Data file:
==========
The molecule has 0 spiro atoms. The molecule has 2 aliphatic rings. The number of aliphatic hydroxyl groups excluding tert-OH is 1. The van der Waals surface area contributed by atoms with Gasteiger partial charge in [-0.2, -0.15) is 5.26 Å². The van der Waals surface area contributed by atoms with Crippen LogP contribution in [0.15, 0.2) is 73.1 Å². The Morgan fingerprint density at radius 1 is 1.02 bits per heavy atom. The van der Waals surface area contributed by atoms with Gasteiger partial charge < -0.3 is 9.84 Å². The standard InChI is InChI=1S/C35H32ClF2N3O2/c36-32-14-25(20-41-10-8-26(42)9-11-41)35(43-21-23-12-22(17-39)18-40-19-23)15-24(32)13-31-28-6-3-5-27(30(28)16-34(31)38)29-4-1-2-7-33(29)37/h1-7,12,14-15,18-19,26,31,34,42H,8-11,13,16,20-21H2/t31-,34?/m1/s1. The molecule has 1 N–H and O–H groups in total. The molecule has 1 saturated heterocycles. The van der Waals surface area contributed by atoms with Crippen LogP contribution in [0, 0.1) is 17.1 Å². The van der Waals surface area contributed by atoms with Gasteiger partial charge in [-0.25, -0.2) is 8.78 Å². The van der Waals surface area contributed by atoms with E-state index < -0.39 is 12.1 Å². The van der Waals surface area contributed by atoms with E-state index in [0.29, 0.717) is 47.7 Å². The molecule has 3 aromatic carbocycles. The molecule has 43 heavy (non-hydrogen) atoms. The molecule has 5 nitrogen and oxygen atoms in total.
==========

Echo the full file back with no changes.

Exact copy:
The molecule has 0 spiro atoms. The molecule has 2 aliphatic rings. The number of aliphatic hydroxyl groups excluding tert-OH is 1. The van der Waals surface area contributed by atoms with Gasteiger partial charge in [-0.2, -0.15) is 5.26 Å². The van der Waals surface area contributed by atoms with Crippen LogP contribution in [0.15, 0.2) is 73.1 Å². The Morgan fingerprint density at radius 1 is 1.02 bits per heavy atom. The van der Waals surface area contributed by atoms with Gasteiger partial charge < -0.3 is 9.84 Å². The standard InChI is InChI=1S/C35H32ClF2N3O2/c36-32-14-25(20-41-10-8-26(42)9-11-41)35(43-21-23-12-22(17-39)18-40-19-23)15-24(32)13-31-28-6-3-5-27(30(28)16-34(31)38)29-4-1-2-7-33(29)37/h1-7,12,14-15,18-19,26,31,34,42H,8-11,13,16,20-21H2/t31-,34?/m1/s1. The molecule has 1 N–H and O–H groups in total. The molecule has 1 saturated heterocycles. The van der Waals surface area contributed by atoms with Crippen LogP contribution in [0, 0.1) is 17.1 Å². The van der Waals surface area contributed by atoms with Gasteiger partial charge in [-0.25, -0.2) is 8.78 Å². The van der Waals surface area contributed by atoms with E-state index < -0.39 is 12.1 Å². The van der Waals surface area contributed by atoms with E-state index in [0.29, 0.717) is 47.7 Å². The molecule has 3 aromatic carbocycles. The molecule has 43 heavy (non-hydrogen) atoms. The molecule has 5 nitrogen and oxygen atoms in total.